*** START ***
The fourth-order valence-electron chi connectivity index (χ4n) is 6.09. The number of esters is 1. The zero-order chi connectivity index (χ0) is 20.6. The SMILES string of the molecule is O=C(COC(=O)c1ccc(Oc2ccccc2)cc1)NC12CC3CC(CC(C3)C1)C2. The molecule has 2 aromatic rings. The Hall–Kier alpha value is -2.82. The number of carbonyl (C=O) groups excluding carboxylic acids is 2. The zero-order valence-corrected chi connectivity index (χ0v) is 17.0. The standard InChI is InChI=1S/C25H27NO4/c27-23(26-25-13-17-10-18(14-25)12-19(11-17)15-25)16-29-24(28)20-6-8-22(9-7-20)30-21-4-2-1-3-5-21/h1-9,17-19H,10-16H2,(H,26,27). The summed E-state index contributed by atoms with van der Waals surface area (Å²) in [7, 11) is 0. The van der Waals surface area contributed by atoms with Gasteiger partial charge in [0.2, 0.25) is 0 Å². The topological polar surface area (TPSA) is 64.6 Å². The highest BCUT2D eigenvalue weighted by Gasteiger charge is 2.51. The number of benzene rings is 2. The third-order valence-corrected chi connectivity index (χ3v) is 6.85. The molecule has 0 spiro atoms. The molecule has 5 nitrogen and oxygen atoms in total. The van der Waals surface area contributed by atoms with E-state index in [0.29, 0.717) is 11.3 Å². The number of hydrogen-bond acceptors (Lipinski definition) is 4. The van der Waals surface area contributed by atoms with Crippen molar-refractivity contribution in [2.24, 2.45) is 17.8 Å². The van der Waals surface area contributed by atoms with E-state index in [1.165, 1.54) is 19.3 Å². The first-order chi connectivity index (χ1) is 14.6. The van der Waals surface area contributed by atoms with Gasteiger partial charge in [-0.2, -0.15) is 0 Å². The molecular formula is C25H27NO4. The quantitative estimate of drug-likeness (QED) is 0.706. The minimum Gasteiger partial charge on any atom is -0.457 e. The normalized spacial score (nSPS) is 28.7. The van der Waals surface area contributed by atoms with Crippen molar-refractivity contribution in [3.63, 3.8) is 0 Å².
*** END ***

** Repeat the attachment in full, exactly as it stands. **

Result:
The fourth-order valence-electron chi connectivity index (χ4n) is 6.09. The number of esters is 1. The zero-order chi connectivity index (χ0) is 20.6. The SMILES string of the molecule is O=C(COC(=O)c1ccc(Oc2ccccc2)cc1)NC12CC3CC(CC(C3)C1)C2. The molecule has 2 aromatic rings. The Hall–Kier alpha value is -2.82. The number of carbonyl (C=O) groups excluding carboxylic acids is 2. The zero-order valence-corrected chi connectivity index (χ0v) is 17.0. The standard InChI is InChI=1S/C25H27NO4/c27-23(26-25-13-17-10-18(14-25)12-19(11-17)15-25)16-29-24(28)20-6-8-22(9-7-20)30-21-4-2-1-3-5-21/h1-9,17-19H,10-16H2,(H,26,27). The summed E-state index contributed by atoms with van der Waals surface area (Å²) in [7, 11) is 0. The van der Waals surface area contributed by atoms with Gasteiger partial charge in [0.2, 0.25) is 0 Å². The topological polar surface area (TPSA) is 64.6 Å². The highest BCUT2D eigenvalue weighted by Gasteiger charge is 2.51. The number of benzene rings is 2. The third-order valence-corrected chi connectivity index (χ3v) is 6.85. The molecule has 0 spiro atoms. The molecule has 5 nitrogen and oxygen atoms in total. The van der Waals surface area contributed by atoms with E-state index in [0.29, 0.717) is 11.3 Å². The number of hydrogen-bond acceptors (Lipinski definition) is 4. The van der Waals surface area contributed by atoms with Crippen molar-refractivity contribution in [2.24, 2.45) is 17.8 Å². The van der Waals surface area contributed by atoms with E-state index in [1.165, 1.54) is 19.3 Å². The first-order chi connectivity index (χ1) is 14.6. The van der Waals surface area contributed by atoms with Gasteiger partial charge in [-0.2, -0.15) is 0 Å². The molecular formula is C25H27NO4. The quantitative estimate of drug-likeness (QED) is 0.706. The minimum Gasteiger partial charge on any atom is -0.457 e. The normalized spacial score (nSPS) is 28.7. The van der Waals surface area contributed by atoms with Crippen molar-refractivity contribution in [3.63, 3.8) is 0 Å².